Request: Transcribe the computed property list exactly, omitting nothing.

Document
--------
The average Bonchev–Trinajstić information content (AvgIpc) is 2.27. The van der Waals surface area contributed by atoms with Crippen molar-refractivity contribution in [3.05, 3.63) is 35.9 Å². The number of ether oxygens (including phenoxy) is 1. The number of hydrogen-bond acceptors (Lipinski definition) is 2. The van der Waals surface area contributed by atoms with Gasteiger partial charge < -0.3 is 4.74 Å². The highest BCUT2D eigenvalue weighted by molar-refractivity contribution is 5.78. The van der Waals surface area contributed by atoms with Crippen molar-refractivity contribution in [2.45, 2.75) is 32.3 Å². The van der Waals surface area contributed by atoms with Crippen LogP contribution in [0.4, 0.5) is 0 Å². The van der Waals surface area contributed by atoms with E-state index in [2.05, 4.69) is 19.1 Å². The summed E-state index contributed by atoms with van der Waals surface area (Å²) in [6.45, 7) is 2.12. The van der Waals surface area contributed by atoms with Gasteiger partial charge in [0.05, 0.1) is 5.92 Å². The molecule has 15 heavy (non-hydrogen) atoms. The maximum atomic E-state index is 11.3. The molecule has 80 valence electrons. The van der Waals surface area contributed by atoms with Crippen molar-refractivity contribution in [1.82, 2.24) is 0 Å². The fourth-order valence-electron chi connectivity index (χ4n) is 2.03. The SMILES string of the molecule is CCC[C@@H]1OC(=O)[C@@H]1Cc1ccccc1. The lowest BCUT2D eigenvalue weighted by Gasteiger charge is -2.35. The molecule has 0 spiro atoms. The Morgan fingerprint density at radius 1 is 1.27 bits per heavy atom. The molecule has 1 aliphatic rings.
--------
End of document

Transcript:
The average Bonchev–Trinajstić information content (AvgIpc) is 2.27. The van der Waals surface area contributed by atoms with Crippen molar-refractivity contribution in [3.05, 3.63) is 35.9 Å². The number of ether oxygens (including phenoxy) is 1. The number of hydrogen-bond acceptors (Lipinski definition) is 2. The van der Waals surface area contributed by atoms with Gasteiger partial charge < -0.3 is 4.74 Å². The highest BCUT2D eigenvalue weighted by molar-refractivity contribution is 5.78. The van der Waals surface area contributed by atoms with Crippen molar-refractivity contribution in [2.45, 2.75) is 32.3 Å². The van der Waals surface area contributed by atoms with Crippen LogP contribution in [0.4, 0.5) is 0 Å². The van der Waals surface area contributed by atoms with E-state index in [2.05, 4.69) is 19.1 Å². The summed E-state index contributed by atoms with van der Waals surface area (Å²) in [6.45, 7) is 2.12. The van der Waals surface area contributed by atoms with Gasteiger partial charge in [0.05, 0.1) is 5.92 Å². The molecule has 15 heavy (non-hydrogen) atoms. The maximum atomic E-state index is 11.3. The molecule has 80 valence electrons. The van der Waals surface area contributed by atoms with Crippen molar-refractivity contribution in [1.82, 2.24) is 0 Å². The fourth-order valence-electron chi connectivity index (χ4n) is 2.03. The SMILES string of the molecule is CCC[C@@H]1OC(=O)[C@@H]1Cc1ccccc1. The lowest BCUT2D eigenvalue weighted by Gasteiger charge is -2.35. The molecule has 0 spiro atoms. The Morgan fingerprint density at radius 1 is 1.27 bits per heavy atom. The molecule has 1 aliphatic rings.